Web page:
Ponce de Leon Lighthouse

Lighthouse Point Park, which can be found in Ponce Inlet, Florida, boasts one of the finest beaches in the state. But that's not all that this attractive and inviting park is known for. It's also home to the Ponce de Leon Lighthouse, which is one of the more interesting historical attractions in the Daytona Beach area. Built in the 1880s, the Ponce de Leon Inlet Lighthouse, as it is also known, is quite old. Thankfully, restorations to the lighthouse and to the Victorian buildings that surround it have done well to keep up appearances. In addition to being quite old, the Ponce de Leon Lighthouse is also quite tall. In fact, it is the tallest lighthouse in Florida and the second-tallest lighthouse in the country. This brick and granite beacon tops out at 175 feet. Only the Cape Hatteras Light, which is found on the North Carolina coast, is taller. It stands 207 feet tall.

In 1998, the Ponce de Leon Inlet Lighthouse was declared a National Historic Landmark, which gives testament to its historical importance. The first lighthouse that was built on the site was erected in 1835, though it would never come into operation, thanks in part to the fact that the oil for the lighthouse's lamp was never delivered. Not long thereafter, a strong storm significantly weakened the original Ponce de Leon Lighthouse. At this same point in history, the Second Seminole War was picking up steam, and the original lighthouse didn't stand much of a chance when it came to surviving the subsequent attacks by Seminole Indians. Eventually, the first Ponce de Leon Inlet Lighthouse collapsed, and another one wouldn't be built for some time. You can learn all about the original lighthouse when you visit the current one, thanks to the fact that it houses a small museum.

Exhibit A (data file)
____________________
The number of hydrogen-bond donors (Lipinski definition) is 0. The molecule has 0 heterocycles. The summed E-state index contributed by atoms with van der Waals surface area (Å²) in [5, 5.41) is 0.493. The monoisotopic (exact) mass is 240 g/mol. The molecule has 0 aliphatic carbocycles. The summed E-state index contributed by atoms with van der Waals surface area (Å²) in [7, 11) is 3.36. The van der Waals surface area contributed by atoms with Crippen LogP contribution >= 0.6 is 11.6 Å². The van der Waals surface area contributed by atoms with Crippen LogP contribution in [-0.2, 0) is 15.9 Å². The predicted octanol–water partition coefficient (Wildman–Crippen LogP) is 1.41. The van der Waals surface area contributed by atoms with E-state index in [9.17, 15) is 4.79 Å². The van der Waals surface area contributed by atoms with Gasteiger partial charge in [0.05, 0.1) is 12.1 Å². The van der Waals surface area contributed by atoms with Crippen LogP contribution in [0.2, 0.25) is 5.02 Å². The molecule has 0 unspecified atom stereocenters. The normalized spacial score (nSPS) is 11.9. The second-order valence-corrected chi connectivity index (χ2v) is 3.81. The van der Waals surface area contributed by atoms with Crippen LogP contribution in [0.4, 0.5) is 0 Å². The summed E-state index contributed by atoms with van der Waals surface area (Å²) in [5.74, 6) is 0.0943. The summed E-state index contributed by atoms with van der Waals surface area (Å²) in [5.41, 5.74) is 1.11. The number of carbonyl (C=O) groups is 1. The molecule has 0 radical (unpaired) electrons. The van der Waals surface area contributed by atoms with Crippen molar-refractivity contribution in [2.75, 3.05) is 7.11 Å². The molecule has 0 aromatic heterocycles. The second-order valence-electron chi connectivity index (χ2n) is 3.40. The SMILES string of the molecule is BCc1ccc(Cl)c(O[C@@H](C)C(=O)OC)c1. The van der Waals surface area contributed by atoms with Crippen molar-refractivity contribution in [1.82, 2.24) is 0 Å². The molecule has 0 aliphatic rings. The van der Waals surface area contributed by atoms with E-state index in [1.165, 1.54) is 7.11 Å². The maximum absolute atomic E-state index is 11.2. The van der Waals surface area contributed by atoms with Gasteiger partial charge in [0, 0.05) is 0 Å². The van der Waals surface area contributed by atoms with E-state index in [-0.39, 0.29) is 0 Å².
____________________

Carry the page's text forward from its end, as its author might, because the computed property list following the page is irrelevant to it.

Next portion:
Though numerous shipwrecks were occurring off the Daytona Beach area coast in the 1800s, it wasn't until the 1880s that another lighthouse would be erected at Ponce Inlet. In 1887, the current Ponce de Leon Inlet Lighthouse was completed, and its original lamp burned kerosene. By 1909, the original lamp was replaced with a then state-of-the-art incandescent oil vapor lamp. In 1933, the lamp was electrified and new lenses were put in place, making the beacon brighter than ever. For the next 37 years, the Ponce de Leon Lighthouse would help ships find their way to shore. In 1970, it was deactivated by the Coast Guard and a new beacon was established at nearby New Smyrna Beach.

On your visit to Lighthouse Point Park, you'll definitely want to reserve at least an hour for your visit to the lighthouse. Self guided tours of the main areas can be enjoyed, and if you're up for it, you can also climb the 203 steps to the top. If you can manage to handle the relatively arduous climb up the lighthouse stairs, you will be rewarded with some scintillating views of the area. The Ponce de Leon Inlet Lighthouse essentially serves as a museum today, and among the exhibit pieces that you can view include some of the old lenses. You can also check out the film of cars racing on the beach in the early days, which is very interesting. Nearby Daytona Beach is a racing Mecca, and it has a lot to do with the early car races on the area beaches. Today, most of the car races are held at the Daytona International Speedway.

In addition to visiting this fascinating lighthouse in Daytona Beach, lighthouse enthusiasts who are exploring the north-central Florida coast can also consider heading to Cape Canaveral or St. Augustine. Both of these destinations boast historic lighthouses of their own. Combining some time at the beach and some time at the lighthouse can make for an excellent day at Lighthouse Point Park. Before or after your lighthouse tour, you might try a little surfing or fishing, which are two of the top things to do at the park.

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